Engaging in the key point of the debate, I also agree that the share the mutualised building societies are being asked to contribute is unreasonable. The relevant calculation—a point made by my hon. Friend Willie Rennie and others—is surely not the overall share of the market for mutualised building societies compared with that for banks. Surely, the relevant consideration is the risk to funds of depositors in the building society sector compared with the risk to those in the banking sector. One does not need to calculate that risk in a particularly sophisticated way—although no doubt there is benefit in doing so—because the evidence is there for us all to see.

Many of the Members who have contributed to the debate have already made the point that so far no mutualised building society has had to draw on that insurance-based scheme. To use the example mentioned by my hon. Friend, the situation is like that of the extremely cautious driver who makes sure that their car is insured. Of course, they are legally obliged to do so, but their low premium reflects the low likelihood that they will ever have to draw on the insurance. That is surely the relevant and sensible model for us to follow. Its logical conclusion is that because building societies are much lower risk, they should pay a much smaller proportion to cover against risk than higher-risk institutions. It would be an extraordinary irony if building societies were threatened because of the size of the levy on them to cover the risks taken by the banks that got us into these difficulties in the first place.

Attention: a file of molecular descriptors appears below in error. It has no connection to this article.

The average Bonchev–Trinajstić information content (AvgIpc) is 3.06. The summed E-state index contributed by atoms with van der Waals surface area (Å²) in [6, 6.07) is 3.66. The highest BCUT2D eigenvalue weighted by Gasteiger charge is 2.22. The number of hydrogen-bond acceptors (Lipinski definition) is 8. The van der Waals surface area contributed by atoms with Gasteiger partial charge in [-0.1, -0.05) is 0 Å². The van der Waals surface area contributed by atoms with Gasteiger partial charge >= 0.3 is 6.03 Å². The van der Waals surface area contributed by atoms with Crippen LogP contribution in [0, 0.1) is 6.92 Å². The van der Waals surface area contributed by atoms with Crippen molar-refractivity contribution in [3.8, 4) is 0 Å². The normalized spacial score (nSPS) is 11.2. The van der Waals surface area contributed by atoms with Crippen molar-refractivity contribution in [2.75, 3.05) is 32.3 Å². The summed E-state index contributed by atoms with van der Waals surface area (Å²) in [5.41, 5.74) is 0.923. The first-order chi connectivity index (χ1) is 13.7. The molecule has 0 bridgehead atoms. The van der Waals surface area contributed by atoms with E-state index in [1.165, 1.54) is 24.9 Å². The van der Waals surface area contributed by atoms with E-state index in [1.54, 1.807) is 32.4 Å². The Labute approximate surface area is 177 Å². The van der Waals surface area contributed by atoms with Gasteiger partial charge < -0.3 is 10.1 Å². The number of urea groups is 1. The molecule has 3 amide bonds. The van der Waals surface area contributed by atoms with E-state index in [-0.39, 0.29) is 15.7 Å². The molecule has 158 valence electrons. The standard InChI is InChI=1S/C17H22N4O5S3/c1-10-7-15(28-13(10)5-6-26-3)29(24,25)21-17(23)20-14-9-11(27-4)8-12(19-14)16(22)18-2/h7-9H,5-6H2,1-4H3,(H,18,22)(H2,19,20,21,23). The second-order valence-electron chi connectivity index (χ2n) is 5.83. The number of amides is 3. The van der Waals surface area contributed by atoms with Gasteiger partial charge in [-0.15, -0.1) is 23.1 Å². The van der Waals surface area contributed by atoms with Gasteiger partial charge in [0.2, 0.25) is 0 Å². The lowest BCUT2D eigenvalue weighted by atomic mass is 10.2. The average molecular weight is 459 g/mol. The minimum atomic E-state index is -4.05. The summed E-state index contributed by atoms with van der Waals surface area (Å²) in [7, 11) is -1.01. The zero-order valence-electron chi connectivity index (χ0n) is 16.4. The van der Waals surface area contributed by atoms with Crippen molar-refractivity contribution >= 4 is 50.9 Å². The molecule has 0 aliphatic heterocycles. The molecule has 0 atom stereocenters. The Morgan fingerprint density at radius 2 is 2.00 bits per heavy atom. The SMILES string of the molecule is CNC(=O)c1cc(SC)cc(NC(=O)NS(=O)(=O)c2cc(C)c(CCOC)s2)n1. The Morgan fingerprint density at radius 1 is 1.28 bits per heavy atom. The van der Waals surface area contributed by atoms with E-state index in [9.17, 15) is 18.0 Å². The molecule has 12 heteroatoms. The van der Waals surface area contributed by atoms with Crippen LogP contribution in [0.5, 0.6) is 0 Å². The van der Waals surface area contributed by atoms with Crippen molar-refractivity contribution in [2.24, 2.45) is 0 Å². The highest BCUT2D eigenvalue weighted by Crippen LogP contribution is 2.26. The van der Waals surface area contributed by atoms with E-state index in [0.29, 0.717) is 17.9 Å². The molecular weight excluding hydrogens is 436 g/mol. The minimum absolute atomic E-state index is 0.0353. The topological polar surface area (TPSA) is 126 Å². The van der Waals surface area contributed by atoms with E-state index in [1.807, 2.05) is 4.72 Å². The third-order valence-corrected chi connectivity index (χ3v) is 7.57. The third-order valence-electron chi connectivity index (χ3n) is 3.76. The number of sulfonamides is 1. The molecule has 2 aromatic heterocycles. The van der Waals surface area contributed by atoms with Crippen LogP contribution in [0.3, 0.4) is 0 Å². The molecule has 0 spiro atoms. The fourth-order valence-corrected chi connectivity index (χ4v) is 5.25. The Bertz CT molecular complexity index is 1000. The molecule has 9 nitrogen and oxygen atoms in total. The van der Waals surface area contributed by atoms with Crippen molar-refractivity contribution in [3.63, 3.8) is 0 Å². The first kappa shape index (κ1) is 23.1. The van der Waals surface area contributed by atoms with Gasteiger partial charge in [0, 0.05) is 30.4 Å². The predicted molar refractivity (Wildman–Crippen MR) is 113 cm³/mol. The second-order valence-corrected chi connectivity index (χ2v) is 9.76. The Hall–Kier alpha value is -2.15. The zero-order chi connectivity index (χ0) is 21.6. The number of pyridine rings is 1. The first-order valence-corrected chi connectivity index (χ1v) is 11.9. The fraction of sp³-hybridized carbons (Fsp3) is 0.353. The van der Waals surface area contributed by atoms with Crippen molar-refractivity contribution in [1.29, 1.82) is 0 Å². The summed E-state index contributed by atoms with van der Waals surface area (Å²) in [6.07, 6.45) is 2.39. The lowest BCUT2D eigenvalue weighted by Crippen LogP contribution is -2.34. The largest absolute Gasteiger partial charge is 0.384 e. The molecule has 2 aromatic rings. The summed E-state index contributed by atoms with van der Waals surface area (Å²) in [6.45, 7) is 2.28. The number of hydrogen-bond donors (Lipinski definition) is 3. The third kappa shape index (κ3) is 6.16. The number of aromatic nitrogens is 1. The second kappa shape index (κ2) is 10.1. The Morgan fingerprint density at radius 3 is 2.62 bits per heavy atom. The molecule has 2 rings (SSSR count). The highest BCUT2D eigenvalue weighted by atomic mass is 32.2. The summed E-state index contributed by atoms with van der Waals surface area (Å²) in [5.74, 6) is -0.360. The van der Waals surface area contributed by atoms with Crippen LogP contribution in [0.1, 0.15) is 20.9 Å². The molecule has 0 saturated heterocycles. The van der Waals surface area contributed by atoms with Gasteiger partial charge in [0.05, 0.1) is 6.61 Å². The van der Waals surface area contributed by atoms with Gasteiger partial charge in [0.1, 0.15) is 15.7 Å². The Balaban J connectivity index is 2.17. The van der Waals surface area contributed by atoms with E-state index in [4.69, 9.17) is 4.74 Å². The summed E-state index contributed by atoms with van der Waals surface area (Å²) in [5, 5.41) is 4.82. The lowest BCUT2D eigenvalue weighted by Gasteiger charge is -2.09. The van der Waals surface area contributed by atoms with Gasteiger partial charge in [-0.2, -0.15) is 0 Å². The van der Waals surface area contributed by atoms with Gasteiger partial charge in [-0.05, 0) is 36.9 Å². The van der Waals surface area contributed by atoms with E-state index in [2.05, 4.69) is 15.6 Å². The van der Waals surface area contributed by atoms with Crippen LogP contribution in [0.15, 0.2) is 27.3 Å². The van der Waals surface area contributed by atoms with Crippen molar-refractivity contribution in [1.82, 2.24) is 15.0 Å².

While we have the opportunity, and because it is relevant to our deliberations, I want to widen the debate slightly and consider how we got into a situation where building societies feel that they are being put under unreasonable pressure and banks are much more likely to draw on the insurance-based scheme. I agreed with many of the comments that Charlotte Atkins made, but I do not necessarily take the view she seemed to imply that shareholder institutions inevitably deliver a lower level of customer service than organisations that do not have shareholders. I believe that shareholding capitalism has an important, dynamic part to play in our economy, and it would be wrong for us to conclude that shareholder capitalism per se has failed.

Clearly, many capitalist organisations with shareholders—in this case, banks and financial institutions—have failed. In part, that was caused by a failure of regulation and of leadership at the highest levels of the banks, and by pure greed. People put short-term profitability before the long-term interests of their institution.

I remember the unseemly clamour when many of the building societies demutualised. When the people who had previously been running the mutualised building societies went into work after demutualisation to do what, on the face of it, appeared to be exactly the same job as they had done before, they thought it only right that they should be paid an amount that was three or four times more because they were now running a swashbuckling financial institution—yet they were sitting in the same office doing what appeared to be much the same job.

That was also the case when many of the utilities were nationalised. Civil servants who appeared to be perfectly competently running utilities suddenly thought that they were right at the cutting edge of modern capitalism and paid themselves far greater salaries to do what appeared to be much the same job as they had done before.